Alcohol or Drug Use During Pregnancy - Topic Overview
Take the first step. Admitting that you need help can be hard.
You may feel ashamed or have doubts about whether you can quit. But your
treatment can be successful only if you make the choice to stay sober. Remember
that many people have struggled with these same feelings and have recovered
from substance abuse. Quitting now will help you and your baby.
Tell someone. If you can't stop drinking or using
drugs on your own, tell someone that you need help. There are people and
programs to help you. Your doctor is a good place to start. He or she can talk
to you about treatment options. Your doctor may be able to give you medicines
that can ease withdrawal symptoms. Or he or she may be able to find a hospital
or clinic that you can go to for treatment.
You might also want
to tell a friend or loved one. Having someone on your side that you know well,
telling you that you can do this for yourself and your baby, is a very
important part of recovery.
Make changes to your life. It can be hard to stop using alcohol or drugs when it has become a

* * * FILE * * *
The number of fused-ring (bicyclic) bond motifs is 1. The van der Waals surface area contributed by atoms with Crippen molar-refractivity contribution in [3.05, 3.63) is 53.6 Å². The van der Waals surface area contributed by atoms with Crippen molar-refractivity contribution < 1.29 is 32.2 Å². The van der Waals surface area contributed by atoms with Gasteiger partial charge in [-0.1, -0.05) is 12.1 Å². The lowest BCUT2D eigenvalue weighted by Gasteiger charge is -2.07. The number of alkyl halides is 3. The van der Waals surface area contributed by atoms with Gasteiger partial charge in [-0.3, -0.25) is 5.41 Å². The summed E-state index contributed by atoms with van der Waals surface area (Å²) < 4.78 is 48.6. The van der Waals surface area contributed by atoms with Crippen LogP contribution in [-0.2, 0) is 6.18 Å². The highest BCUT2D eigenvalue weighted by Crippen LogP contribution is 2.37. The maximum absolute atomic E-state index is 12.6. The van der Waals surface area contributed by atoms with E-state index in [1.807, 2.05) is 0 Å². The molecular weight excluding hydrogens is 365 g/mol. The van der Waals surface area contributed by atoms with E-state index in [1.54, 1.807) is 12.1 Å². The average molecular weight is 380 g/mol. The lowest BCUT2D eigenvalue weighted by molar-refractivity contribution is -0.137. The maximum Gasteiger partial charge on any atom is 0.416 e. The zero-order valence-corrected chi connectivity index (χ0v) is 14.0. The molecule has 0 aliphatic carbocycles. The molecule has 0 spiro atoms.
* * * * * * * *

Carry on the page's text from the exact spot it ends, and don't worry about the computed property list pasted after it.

part of your life. You may need to make changes to your routine, like not being
around certain people, or not going to places where you used to drink or use
drugs. Ask friends and family to support your changes.
Consider counseling. Counseling helps you make changes in your life so you can
stay sober. You learn to cope with tough emotions and make good choices. You
may get counseling in a group or one-on-one.
Join a support group. Groups like Alcoholics Anonymous (AA) and Narcotics
Anonymous were formed to help people who want to stop doing things that add no
value to their lives. You may have more success quitting if you share your
story, hear the stories of those who may be struggling and those who have
successfully quit, and find someone to partner with.
Where can you find information and support?
you're ready to quit drugs or alcohol, congratulations. You are taking an
important step for your health and for your baby's health. Contact these
organizations for information and help with quitting:
National Council on Alcoholism and Drug Dependence (NCADD)
Alcoholics Anonymous (AA)
Call a local AA office, or visit the website.
Narcotics Anonymous (NA)
Dual Recovery Anonymous (DRA)